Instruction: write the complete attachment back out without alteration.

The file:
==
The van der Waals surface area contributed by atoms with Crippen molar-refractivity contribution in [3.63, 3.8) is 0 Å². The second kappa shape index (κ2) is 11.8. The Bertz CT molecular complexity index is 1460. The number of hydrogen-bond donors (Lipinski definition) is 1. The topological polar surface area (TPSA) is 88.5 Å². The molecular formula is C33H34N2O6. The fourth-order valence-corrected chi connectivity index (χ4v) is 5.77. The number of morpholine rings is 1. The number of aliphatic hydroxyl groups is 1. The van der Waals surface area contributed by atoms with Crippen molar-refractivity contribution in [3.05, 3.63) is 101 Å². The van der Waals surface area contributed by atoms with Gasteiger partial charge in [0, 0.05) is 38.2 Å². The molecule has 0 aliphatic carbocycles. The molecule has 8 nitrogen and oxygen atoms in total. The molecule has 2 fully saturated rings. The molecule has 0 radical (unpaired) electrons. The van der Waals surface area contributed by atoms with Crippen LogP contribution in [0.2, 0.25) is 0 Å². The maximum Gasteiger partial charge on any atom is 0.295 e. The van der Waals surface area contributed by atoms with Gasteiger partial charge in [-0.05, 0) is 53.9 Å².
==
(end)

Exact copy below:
The van der Waals surface area contributed by atoms with Crippen molar-refractivity contribution in [3.63, 3.8) is 0 Å². The second kappa shape index (κ2) is 11.8. The Bertz CT molecular complexity index is 1460. The number of hydrogen-bond donors (Lipinski definition) is 1. The topological polar surface area (TPSA) is 88.5 Å². The molecular formula is C33H34N2O6. The fourth-order valence-corrected chi connectivity index (χ4v) is 5.77. The number of morpholine rings is 1. The number of aliphatic hydroxyl groups is 1. The van der Waals surface area contributed by atoms with Crippen molar-refractivity contribution in [3.05, 3.63) is 101 Å². The van der Waals surface area contributed by atoms with Gasteiger partial charge in [0, 0.05) is 38.2 Å². The molecule has 0 aliphatic carbocycles. The molecule has 8 nitrogen and oxygen atoms in total. The molecule has 2 fully saturated rings. The molecule has 0 radical (unpaired) electrons. The van der Waals surface area contributed by atoms with Crippen LogP contribution in [0.2, 0.25) is 0 Å². The maximum Gasteiger partial charge on any atom is 0.295 e. The van der Waals surface area contributed by atoms with Gasteiger partial charge in [-0.05, 0) is 53.9 Å².